- 18. List of Contributors xixmusic and other multimedia applications. Specifically, he is working with spectralmodels and their applicationto synthesis, processing,high quality coding, plusothermusic-related problems such as: sound source separation, performance analysis andcontent-based retrieval of audio.Todor Todoroff (born in 1963), is an electrical engineer with a specialization intelecommunications. He received a First Prize in ElectroacousticComposition atthe Royal Conservatory of Music in Brussels as well as a higher diploma in Elec-troacoustic Composition at the Royal Conservatory of Music in Mons in the classof Annette Vande Gorne. After having been a researcher in the field of speech pro-cessing at theFree University of Brussels, for 5 years hewas head of the ComputerMusic Research at the Polytechnic Faculty in Mons (Belgium) where he developedreal-time software tools for processing and spatialization of sounds aimed at elec-troacoustic music composers in collaboration with the Royal Conservatory of Musicin Mons. He collaborated on manyoccasions with IRCAM where his computer toolswere used by composers Emmanuel Nunes, Luca Francesconi and Joshua Fineberg.His programs were used in Mons by composers like Leo Kupper, Robert Norman-deau and Annette Vande Gorne. He continues his research within ARTeM where hedeveloped a sound spatialization audio matrix and interactive systemsfor sound in-stallations and dance performances.He is co-founder and president of ARTeM (Art,Research, Technology & Music) and FeBeME (Belgian Federation of Electroacous-tic Music), administrator of NICE and member of the Bureau of ICEM. Heis aBelgian representative of the European COST-G6 Action “Digital Audio Effects”.His electroacoustic music shows a special interest in multiphony and sound spatial-ization as well as in research into new forms of sound transformation. He composesmusic for concert, film, video, dance, theater and sound installation.Udo Zolzer was born in Arolsen,Germany, in 1958. He received the Diplom-Ingenieur degree in electrical engineering fromthe University of Paderborn in 1985,the Dr.-Ingenieur degree from the Technical University Hamburg-Harburg (TUHH)in 1989 and completed a habiZitation in Communications Engineering at the TUHHin 1997. Since 1999 he has been a Professor and head of the Department of SignalProcessing and Communications at the University of the Federal Armed Forces inHamburg,Germany. His researchinterestsareaudioand video signal processingand communication. He has worked as a consultant for several companiesin relatedfields. He is a member of the AES and the IEEE. Inhis free time heenjoys listeningto music and playing the guitar and piano.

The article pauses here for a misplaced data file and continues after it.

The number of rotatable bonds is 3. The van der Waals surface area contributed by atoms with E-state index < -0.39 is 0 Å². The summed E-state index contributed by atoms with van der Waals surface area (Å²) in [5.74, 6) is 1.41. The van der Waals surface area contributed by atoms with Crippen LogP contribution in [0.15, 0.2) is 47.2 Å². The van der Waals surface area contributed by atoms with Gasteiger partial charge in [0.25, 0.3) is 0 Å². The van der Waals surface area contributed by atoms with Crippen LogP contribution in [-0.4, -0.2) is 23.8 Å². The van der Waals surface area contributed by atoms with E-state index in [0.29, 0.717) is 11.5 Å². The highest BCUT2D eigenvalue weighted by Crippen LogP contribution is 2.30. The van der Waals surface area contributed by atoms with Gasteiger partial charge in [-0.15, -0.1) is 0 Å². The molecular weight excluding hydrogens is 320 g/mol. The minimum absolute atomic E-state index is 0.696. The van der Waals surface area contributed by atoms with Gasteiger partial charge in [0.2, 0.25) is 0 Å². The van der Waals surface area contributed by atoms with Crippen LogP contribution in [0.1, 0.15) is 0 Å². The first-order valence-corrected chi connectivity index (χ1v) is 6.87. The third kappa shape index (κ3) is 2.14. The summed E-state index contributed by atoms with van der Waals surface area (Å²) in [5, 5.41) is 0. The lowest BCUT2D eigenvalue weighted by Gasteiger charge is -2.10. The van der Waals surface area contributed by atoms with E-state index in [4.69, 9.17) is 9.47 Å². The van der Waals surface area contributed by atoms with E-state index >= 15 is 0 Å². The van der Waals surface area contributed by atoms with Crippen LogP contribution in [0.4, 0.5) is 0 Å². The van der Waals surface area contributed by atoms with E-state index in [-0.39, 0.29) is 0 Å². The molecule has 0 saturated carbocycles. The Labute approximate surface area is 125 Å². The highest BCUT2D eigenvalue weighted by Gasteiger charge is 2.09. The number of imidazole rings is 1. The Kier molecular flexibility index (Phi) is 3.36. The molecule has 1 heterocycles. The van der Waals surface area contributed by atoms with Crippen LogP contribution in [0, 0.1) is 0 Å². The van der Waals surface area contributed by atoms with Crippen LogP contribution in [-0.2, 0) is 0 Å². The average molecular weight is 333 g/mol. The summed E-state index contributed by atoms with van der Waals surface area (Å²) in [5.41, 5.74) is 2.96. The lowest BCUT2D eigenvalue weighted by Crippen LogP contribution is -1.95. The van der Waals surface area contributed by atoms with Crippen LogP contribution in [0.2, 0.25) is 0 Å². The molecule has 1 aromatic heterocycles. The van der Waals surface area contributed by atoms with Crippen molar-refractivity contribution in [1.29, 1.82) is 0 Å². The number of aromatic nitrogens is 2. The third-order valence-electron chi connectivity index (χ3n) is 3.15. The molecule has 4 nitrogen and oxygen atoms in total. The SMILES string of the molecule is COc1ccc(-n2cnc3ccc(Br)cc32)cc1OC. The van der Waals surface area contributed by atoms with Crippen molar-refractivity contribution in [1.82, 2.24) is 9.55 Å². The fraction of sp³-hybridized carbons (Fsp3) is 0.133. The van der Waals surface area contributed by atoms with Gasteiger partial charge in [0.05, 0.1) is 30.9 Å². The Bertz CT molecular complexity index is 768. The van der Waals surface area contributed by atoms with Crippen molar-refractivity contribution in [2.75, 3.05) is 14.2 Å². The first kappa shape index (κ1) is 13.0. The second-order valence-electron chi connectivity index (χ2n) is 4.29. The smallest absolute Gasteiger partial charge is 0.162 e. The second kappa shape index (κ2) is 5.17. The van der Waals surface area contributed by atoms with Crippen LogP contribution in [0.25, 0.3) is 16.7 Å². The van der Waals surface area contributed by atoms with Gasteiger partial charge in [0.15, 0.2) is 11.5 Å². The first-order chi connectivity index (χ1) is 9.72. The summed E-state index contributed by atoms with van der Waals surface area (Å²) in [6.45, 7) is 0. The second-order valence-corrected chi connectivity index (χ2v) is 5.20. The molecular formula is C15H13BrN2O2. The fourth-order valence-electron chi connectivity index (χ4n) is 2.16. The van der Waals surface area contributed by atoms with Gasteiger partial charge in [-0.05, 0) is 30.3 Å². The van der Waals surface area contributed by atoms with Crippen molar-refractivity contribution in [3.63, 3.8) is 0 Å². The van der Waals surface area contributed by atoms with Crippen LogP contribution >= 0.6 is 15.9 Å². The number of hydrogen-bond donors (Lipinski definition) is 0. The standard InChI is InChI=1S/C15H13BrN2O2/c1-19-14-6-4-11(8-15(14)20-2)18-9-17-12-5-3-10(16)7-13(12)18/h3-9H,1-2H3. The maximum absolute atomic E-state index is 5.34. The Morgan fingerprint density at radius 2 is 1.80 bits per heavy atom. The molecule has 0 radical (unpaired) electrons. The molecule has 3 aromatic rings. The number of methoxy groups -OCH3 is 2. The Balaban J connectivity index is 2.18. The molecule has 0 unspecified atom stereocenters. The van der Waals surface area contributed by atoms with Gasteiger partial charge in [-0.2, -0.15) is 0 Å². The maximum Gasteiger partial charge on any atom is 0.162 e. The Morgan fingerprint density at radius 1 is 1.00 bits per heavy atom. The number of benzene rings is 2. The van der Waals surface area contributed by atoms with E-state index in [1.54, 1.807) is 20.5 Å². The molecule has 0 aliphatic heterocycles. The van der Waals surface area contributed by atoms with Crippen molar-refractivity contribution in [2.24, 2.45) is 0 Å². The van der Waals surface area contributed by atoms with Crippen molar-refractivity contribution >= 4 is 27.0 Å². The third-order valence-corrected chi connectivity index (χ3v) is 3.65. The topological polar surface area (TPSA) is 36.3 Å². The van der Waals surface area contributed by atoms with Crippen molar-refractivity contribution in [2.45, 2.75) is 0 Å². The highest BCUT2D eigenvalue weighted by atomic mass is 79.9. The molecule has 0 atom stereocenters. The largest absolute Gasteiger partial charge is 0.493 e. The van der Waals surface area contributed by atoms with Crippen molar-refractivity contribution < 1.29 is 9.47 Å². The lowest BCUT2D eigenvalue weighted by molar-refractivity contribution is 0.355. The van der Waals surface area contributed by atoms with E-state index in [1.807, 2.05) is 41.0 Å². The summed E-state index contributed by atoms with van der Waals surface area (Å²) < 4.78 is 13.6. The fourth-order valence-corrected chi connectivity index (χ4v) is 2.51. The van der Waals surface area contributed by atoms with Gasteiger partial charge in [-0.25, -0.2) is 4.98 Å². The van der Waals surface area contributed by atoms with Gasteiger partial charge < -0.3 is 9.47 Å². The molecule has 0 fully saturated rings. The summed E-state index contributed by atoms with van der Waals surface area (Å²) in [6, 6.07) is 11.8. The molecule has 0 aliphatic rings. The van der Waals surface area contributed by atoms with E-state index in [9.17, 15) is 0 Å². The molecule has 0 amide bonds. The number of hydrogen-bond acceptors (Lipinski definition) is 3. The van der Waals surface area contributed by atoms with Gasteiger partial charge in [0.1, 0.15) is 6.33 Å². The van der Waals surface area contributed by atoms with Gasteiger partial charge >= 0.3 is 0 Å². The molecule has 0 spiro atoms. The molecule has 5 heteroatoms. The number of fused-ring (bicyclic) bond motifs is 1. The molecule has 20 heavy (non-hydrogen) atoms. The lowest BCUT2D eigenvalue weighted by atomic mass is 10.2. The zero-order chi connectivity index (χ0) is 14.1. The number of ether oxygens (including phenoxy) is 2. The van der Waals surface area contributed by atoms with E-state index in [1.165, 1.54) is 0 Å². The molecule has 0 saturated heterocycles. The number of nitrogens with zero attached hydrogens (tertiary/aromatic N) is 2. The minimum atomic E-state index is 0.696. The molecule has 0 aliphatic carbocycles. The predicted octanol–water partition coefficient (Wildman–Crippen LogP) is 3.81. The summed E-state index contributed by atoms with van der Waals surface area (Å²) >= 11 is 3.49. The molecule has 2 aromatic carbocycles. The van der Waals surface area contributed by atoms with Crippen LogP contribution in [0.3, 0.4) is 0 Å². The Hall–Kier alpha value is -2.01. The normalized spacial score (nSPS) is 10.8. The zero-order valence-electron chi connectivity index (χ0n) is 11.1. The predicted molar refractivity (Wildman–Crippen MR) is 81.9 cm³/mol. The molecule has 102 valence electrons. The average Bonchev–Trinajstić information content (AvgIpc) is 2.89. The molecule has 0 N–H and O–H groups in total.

- 19. Chapter lIntroductionU. Ziilzer1.1 DigitalAudio Effects DAFXwithMATLABAudio effects are used by all individualsinvolved in the generationof musical signalsand start with special playing techniques by musicians, merge to the use of specialmicrophone techniques and migrate to effect processors for synthesizing, recording,production and broadcasting of musical signals. This book willcover several cat-egories of sound or audio effects and their impact on sound modifications. Digitalaudio effects - as anacronym we use DAFX - are boxes or software tools withinputaudiosignalsorsounds which are modified according to somesoundcontrolpa-rameters and deliver output signals or sounds (see Fig. 1.1).The input and outputsignals are monitored by loudspeakers or headphones and some kind of visual rep-resentation of the signal such as the time signal, the signal level and its spectrum.According to acousticalcriteria the soundengineer or musician sets his controlparameters for the sound effect he would like to achieve. Both input and outputFigure 1.1 Digital audio effect and its control [Arf99].1